The satisfaction survey was based on a questionnaire completed by patients about the key elements of receiving a diagnosis. When patients were not able to complete the questionnaire, the family member who was present when the patient received the diagnosis completed the form. The questionnaire was sent to patients and their families within one month after the receiving the diagnosis.

The questionnaire was developed in collaboration with neurosurgeons, disclosure process nurses, and a disclosure process psychologist. It was composed of three parts: the medical disclosure, the nurse disclosure, and satisfaction. The first part concerned the medical disclosure and was comprised of five yes-or-no questions on information given about the diagnosis, the disease and its side effects, treatments and their side effects, and the clarity of terms used. The second part concerned the nurse disclosure and was comprised of five yes-or-no questions on information given about the diagnosis, the disease and its side effects, treatments and their side effects, and location where the diagnosis disclosure takes place. It also had two multiple-choice responses and three open-ended questions. The third part concerned satisfaction after the diagnosis disclosure, with questions about the role of the disclosure process at this time. Open- and closed-ended questions were used, but only the correct answers are included in the current article. The questionnaire was given in French. Responses to the questionnaire were analyzed, and descriptive statistics were performed using Access software, version 2007.

Results

Sample

From September 2011 to August 2012, 148 patients were diagnosed with malignant brain tumors in the neurosurgical department of a university hospital. Of this sample, 91 patients were eligible for the diagnosis disclosure process. Fifty-six participants were men, and 35 were women. The mean age was 59 years (range = 29–85). Forty-six patients underwent complete removal of the tumor, 19 underwent partial removal, and 26 underwent biopsy. Surgery was performed for tumor recurrence in seven patients. Sixty-seven patients were undergoing adjuvant therapies (e.g., chemotherapy, radiotherapy).

Medical Disclosure Visit

The disclosure visit with the neurosurgeon took place, on average, 11 days (range = 7–14) after surgery. In all but five cases, family members were with the patient during the disclosure visit with the neurosurgeon.

Nurse Disclosure Visit

The disclosure visit with disclosure process nurses took place, on average, 12 days (range = 7–15) after surgery in the hospital. The visits occurred on the same day as the neurosurgeon’s visit for 82 patients and within 48 hours for the other 9 patients. In all but nine cases, family members accompanied the patient during the nurse disclosure visit. At this visit, patients were referred to disclosure process psychologists (n = 32), social workers (n = 29), physiotherapists (n = 5), speech therapists (n = 4), and dietitians (n = 2). Among the 91 patients, 46 patients were managed in the authors’ hospital within the oncology department after the initial management in the neurosurgical department. Forty-five patients were managed in the neurosurgical department, and then transferred to other hospitals closer to the patients’ homes for oncology treatment. A psychologist or a social worker within the disclosure process network monitored 26 patients. Patients had the opportunity to establish contact with oncology networks in 25 cases and with communities of patients with cancer in 4 cases.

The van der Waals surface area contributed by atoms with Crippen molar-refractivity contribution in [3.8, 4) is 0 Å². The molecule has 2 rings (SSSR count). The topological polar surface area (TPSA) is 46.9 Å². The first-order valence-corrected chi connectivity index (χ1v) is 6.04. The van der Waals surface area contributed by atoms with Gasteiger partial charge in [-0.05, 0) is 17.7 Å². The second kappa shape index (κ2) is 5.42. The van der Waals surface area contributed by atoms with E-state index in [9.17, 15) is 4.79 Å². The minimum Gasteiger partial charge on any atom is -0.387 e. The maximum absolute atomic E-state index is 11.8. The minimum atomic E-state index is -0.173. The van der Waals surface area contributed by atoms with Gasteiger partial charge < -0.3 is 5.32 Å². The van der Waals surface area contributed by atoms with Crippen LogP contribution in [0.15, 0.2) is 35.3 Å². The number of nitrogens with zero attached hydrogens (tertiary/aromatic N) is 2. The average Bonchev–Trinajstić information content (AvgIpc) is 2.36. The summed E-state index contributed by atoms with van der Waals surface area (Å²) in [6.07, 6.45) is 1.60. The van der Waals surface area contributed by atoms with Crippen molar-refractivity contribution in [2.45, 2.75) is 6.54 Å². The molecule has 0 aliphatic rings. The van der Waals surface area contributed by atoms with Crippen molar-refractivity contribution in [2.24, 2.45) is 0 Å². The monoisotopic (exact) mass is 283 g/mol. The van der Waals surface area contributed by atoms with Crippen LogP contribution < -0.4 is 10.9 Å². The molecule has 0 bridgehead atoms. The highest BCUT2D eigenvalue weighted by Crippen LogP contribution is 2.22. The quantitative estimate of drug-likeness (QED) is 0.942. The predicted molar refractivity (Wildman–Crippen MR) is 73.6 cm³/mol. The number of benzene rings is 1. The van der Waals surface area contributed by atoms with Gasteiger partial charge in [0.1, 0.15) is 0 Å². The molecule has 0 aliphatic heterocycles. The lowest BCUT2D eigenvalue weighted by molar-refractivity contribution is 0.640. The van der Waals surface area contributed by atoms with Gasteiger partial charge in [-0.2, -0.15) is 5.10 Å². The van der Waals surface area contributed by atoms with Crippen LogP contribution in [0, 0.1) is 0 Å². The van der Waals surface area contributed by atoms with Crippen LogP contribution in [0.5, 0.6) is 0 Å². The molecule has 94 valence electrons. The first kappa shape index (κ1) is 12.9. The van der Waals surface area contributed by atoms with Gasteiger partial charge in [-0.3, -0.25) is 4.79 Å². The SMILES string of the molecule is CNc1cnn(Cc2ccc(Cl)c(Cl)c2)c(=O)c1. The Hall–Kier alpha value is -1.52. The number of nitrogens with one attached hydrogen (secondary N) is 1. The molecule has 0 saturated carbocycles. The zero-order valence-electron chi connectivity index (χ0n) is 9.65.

Satisfaction Survey Results

Among the 91 patients included in this sample, 26 did not participate in the satisfaction survey because they were either deceased or close to the end of their lives. A total of 65 questionnaires were sent to patients, and 43 completed surveys for a response rate of 66%. Questionnaires were filled out by the patient independently in 21 cases, by the patient and family together in 5 cases, and by the family in 17 cases.

The consultation with the neurosurgeon provided patients with information regarding diagnosis and disease (n = 37), as well as potential treatments and their side effects (n = 33). In 35 cases, patients indicated that the time spent with the neurosurgeon was adequate. The visit was considered too short in one case. In 18 cases, patients would have preferred to have written information in addition to the verbal information at the end of the consultation. Nineteen participants did not feel they needed written information, and six did not respond.

Initial information regarding the existence of the disclosure process was given by the neurosurgeon in 23 cases, by a neurosurgical nurse in 12 cases, by the head nurse in 2 cases, and by the disclosure process nurse in 2 cases. The visit was considered as having been scheduled at the right moment in 31 cases and too early in 8 cases; in these cases, the visits took place an average of 12 days after surgery. Patients met with the disclosure process nurse in the neurosurgery department prior to the operation in 15 cases and after the operation in 8 cases. Patients met with the neurosurgeon before the neurosurgical visit in 14 cases and after the neurosurgical visit in 2 cases. After being informed of the existence of the disclosure process visit, patients felt reassured in 19 cases, surprised in 14 cases, and anxious in 6 cases. Among the 23 patients who had met with the disclosure process nurse prior to the neurosurgical visit, 15 felt reassured and 8 felt surprised. The location of the visit with the disclosure process nurse was adequate in 41 cases.